I frequently enjoy reading David Ramey, DVM's interesting articles on his website and the variety ofcomments they evoke at his Facebook page. While I identify with Dr. Ramey's common sense approach and his feelings about the many costly yet ineffective treatments and interventions marketed to horse owners, I often can't agree with his blanket approach of throwing out any intervention which isn't totally based on published scientific study.
Equine research is expensive - ask any horse owner how quickly we can go through a huge portion of our income - and unless there is opportunity for a substantial financial return there is little incentive to run original research studies or seek FDA approval.
Unfortunately, this has led to many purveyors of products targeted to horse owners making unsubstantiated claims of effectiveness based on myth, inappropriate use of studies in other species with little or no bearing on equine health and inflation of prices on anything labeled for "equine".
|Midas turns his daughter into gold|
Another (well known and "trusted") manufacturer lists all the intrinsic elements of the base ingredient (flax) in their supplement. This grossly inflates the length of the "analysis" listing, even though these individual substances appear in insignificant amounts. This makes it easier to justify their high cost and may falsely lead someone to believe they're actually providing all their horse needs. (I use HorseTech for all my custom supplement needs - they list "flax" as simply "flax", not a compendium of 18 or more substances that are intrinsic to flax and not added by them.)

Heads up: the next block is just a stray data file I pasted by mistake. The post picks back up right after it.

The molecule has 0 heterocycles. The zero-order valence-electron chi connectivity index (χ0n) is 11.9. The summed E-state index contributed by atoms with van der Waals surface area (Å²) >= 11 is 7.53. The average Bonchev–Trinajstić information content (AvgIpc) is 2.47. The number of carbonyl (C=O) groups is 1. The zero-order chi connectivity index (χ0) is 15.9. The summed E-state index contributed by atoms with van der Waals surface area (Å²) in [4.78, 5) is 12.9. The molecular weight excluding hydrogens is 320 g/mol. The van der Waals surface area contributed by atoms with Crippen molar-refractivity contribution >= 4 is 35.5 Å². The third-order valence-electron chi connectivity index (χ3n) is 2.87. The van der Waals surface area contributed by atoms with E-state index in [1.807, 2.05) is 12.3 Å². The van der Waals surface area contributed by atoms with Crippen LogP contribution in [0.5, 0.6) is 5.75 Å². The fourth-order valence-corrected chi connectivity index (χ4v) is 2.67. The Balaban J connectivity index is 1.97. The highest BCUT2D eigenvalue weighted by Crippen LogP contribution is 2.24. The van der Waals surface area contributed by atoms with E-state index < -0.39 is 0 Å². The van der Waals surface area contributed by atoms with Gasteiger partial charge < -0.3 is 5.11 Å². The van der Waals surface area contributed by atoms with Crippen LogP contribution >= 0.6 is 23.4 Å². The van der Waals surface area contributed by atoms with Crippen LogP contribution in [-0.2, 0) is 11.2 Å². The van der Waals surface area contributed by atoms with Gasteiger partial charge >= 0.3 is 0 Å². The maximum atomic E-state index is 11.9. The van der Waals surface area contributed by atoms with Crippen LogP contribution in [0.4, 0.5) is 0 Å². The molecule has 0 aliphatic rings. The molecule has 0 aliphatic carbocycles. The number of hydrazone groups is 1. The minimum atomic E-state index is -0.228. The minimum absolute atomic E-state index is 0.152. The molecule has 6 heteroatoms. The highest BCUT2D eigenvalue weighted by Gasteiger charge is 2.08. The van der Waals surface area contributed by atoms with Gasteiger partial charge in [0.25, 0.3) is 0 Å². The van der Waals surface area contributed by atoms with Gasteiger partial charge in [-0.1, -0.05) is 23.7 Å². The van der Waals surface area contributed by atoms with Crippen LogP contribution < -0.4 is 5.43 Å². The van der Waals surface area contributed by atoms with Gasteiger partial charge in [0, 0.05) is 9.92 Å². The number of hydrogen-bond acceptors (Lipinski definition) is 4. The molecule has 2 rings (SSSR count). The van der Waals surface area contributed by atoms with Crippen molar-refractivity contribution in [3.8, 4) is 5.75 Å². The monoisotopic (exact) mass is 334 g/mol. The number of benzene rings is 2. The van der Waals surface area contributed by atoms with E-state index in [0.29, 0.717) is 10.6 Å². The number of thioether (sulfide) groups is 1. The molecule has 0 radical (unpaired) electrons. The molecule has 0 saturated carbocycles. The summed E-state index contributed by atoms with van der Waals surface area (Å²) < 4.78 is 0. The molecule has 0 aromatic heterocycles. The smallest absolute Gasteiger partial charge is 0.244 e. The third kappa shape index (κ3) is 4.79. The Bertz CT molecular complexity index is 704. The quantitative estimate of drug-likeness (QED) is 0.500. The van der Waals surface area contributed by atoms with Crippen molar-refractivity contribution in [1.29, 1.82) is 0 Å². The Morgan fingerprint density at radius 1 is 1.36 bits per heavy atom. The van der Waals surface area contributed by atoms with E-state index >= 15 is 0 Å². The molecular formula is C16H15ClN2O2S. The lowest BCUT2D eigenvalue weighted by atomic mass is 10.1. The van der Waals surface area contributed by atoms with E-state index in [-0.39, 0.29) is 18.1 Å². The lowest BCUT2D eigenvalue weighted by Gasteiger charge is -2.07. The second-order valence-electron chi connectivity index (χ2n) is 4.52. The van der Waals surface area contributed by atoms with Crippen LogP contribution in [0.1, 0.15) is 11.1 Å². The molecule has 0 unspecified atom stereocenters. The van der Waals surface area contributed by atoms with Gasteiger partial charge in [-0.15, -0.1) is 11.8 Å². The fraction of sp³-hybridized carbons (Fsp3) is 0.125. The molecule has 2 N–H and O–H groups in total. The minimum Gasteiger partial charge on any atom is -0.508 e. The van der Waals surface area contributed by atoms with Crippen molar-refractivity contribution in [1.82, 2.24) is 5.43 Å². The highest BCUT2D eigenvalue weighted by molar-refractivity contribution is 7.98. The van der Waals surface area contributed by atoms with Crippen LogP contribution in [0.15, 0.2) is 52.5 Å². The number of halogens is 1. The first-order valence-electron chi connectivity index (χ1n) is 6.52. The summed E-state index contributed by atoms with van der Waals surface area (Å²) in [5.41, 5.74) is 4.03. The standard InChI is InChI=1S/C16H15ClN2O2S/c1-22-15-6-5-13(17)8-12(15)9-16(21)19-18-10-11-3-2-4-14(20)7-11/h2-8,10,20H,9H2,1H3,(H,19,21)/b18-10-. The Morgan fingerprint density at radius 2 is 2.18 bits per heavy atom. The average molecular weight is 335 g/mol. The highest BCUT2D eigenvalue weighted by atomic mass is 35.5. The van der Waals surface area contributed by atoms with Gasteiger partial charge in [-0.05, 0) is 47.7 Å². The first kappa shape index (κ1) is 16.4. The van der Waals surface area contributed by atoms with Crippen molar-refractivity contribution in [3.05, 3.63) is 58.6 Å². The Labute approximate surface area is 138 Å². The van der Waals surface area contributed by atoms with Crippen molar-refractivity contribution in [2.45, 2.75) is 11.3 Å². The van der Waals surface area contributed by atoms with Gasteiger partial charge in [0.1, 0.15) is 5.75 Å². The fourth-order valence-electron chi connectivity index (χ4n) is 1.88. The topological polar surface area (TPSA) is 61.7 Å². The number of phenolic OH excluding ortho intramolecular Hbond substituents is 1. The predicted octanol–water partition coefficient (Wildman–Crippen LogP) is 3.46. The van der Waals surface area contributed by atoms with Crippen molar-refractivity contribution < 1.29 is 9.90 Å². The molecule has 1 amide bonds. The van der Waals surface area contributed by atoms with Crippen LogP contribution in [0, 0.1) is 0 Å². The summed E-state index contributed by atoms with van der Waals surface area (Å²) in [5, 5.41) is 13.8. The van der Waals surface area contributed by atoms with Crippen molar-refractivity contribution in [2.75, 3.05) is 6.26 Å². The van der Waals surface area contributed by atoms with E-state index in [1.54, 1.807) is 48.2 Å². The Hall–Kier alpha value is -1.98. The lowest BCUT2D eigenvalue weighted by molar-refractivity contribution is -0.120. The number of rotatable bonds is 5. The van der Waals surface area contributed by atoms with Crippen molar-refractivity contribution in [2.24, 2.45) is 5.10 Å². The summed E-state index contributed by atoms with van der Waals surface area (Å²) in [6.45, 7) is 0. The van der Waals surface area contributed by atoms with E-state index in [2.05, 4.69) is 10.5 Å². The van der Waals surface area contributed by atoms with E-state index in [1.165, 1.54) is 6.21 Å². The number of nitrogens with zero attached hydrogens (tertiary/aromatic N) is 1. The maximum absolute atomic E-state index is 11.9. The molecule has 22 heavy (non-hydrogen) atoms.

Cross-species extrapolation can be a valuable research tool but needs to be validated in the target species, not just assumed that what is good for one is good for another. Look at Xylitol - an artificial sweetener which can help reduce cavities in humans but can be a life-threatening toxin to dogs.
ECIR Group with Insulin Resistant and Cushing's horses.
Horse owners can objectively validate the usefulness and success of a supplement, feed, medical treatment or alternative intervention by tracking clinical signs, along with taking quality photographs and videos. Some time ago I developed a simple Clinical Signs Tracker which you can use to observe and track changes in your horse.
You should be specific in defining what you're trying to fix (which requires a proper and specific diagnosis), tin understanding how the intervention (supplement, medicine, treatment, etc.) is supposed to address the issue and how quickly the intervention is expected to resolve or improve the issue. For example, an intervention for ulcers (medical treatment, stress management, changing feeding management) should take your horse from a "3" to an "7" or "8"on the Attitude scale fairly quickly - often within a week, while adjusting the diet for improved hoof quality can take upwards of three months to see significant results and a full hoof growth cycle or more to completely resolve hoof problems.
This won't work if you're looking for a magic bullet but can be very useful in determing if the medication or laser treatment or expensive supplement actually made a difference or just lined someone's pocket. Depending on the intervention, you might track and photograph only on a weekly basis, while for something like wound healing, daily photos - at least initially - might be helpful.
The best reward? Someone asking "When did you get a new horse?" and having the documentation and photos to show your hard work paid off.
With best regards,
in warm, wet, cloudy Vail AZ